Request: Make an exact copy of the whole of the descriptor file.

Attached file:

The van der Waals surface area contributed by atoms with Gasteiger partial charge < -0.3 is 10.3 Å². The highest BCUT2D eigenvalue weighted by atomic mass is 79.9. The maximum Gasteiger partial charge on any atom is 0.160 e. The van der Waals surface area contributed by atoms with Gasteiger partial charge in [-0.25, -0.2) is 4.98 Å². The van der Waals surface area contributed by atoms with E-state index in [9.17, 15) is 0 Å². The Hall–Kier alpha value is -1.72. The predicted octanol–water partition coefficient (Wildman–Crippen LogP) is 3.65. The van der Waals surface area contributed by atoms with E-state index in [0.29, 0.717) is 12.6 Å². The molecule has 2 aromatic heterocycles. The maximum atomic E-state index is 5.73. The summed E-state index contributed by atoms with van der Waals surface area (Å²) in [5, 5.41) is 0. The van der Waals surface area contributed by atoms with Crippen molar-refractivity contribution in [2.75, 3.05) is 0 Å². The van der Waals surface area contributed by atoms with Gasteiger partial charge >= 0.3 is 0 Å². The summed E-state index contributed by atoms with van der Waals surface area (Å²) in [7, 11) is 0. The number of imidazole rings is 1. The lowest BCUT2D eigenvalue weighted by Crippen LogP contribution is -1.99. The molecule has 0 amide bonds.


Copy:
The van der Waals surface area contributed by atoms with Gasteiger partial charge < -0.3 is 10.3 Å². The highest BCUT2D eigenvalue weighted by atomic mass is 79.9. The maximum Gasteiger partial charge on any atom is 0.160 e. The van der Waals surface area contributed by atoms with Gasteiger partial charge in [-0.25, -0.2) is 4.98 Å². The van der Waals surface area contributed by atoms with E-state index in [9.17, 15) is 0 Å². The Hall–Kier alpha value is -1.72. The predicted octanol–water partition coefficient (Wildman–Crippen LogP) is 3.65. The van der Waals surface area contributed by atoms with E-state index in [0.29, 0.717) is 12.6 Å². The molecule has 2 aromatic heterocycles. The maximum atomic E-state index is 5.73. The summed E-state index contributed by atoms with van der Waals surface area (Å²) in [5, 5.41) is 0. The van der Waals surface area contributed by atoms with Crippen molar-refractivity contribution in [2.75, 3.05) is 0 Å². The van der Waals surface area contributed by atoms with Gasteiger partial charge >= 0.3 is 0 Å². The summed E-state index contributed by atoms with van der Waals surface area (Å²) in [7, 11) is 0. The number of imidazole rings is 1. The lowest BCUT2D eigenvalue weighted by Crippen LogP contribution is -1.99. The molecule has 0 amide bonds.